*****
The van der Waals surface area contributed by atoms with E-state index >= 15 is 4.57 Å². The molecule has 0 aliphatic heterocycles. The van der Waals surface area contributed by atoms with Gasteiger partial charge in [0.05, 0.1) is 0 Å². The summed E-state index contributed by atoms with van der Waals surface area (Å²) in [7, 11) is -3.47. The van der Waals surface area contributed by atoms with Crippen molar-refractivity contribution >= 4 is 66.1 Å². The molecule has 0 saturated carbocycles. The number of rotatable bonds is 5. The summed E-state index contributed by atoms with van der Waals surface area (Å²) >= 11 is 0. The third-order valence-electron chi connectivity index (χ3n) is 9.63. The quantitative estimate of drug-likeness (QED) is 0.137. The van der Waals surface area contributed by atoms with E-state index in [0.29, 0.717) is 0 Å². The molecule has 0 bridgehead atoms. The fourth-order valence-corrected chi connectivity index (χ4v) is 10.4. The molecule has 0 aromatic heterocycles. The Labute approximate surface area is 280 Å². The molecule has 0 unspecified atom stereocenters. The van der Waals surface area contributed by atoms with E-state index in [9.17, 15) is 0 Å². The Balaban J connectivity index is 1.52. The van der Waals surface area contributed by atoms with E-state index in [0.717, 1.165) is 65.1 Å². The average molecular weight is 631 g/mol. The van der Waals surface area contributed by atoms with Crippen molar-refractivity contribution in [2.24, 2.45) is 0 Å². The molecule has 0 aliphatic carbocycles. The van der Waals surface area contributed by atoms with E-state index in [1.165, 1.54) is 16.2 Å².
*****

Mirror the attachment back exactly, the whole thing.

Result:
The van der Waals surface area contributed by atoms with E-state index >= 15 is 4.57 Å². The molecule has 0 aliphatic heterocycles. The van der Waals surface area contributed by atoms with Gasteiger partial charge in [0.05, 0.1) is 0 Å². The summed E-state index contributed by atoms with van der Waals surface area (Å²) in [7, 11) is -3.47. The van der Waals surface area contributed by atoms with Crippen molar-refractivity contribution >= 4 is 66.1 Å². The molecule has 0 saturated carbocycles. The number of rotatable bonds is 5. The summed E-state index contributed by atoms with van der Waals surface area (Å²) >= 11 is 0. The third-order valence-electron chi connectivity index (χ3n) is 9.63. The quantitative estimate of drug-likeness (QED) is 0.137. The van der Waals surface area contributed by atoms with E-state index in [0.29, 0.717) is 0 Å². The molecule has 0 bridgehead atoms. The fourth-order valence-corrected chi connectivity index (χ4v) is 10.4. The molecule has 0 aromatic heterocycles. The Labute approximate surface area is 280 Å². The molecule has 0 unspecified atom stereocenters. The van der Waals surface area contributed by atoms with E-state index in [9.17, 15) is 0 Å². The Balaban J connectivity index is 1.52. The van der Waals surface area contributed by atoms with E-state index in [0.717, 1.165) is 65.1 Å². The average molecular weight is 631 g/mol. The van der Waals surface area contributed by atoms with Crippen molar-refractivity contribution in [2.24, 2.45) is 0 Å². The molecule has 0 aliphatic carbocycles. The van der Waals surface area contributed by atoms with E-state index in [1.165, 1.54) is 16.2 Å².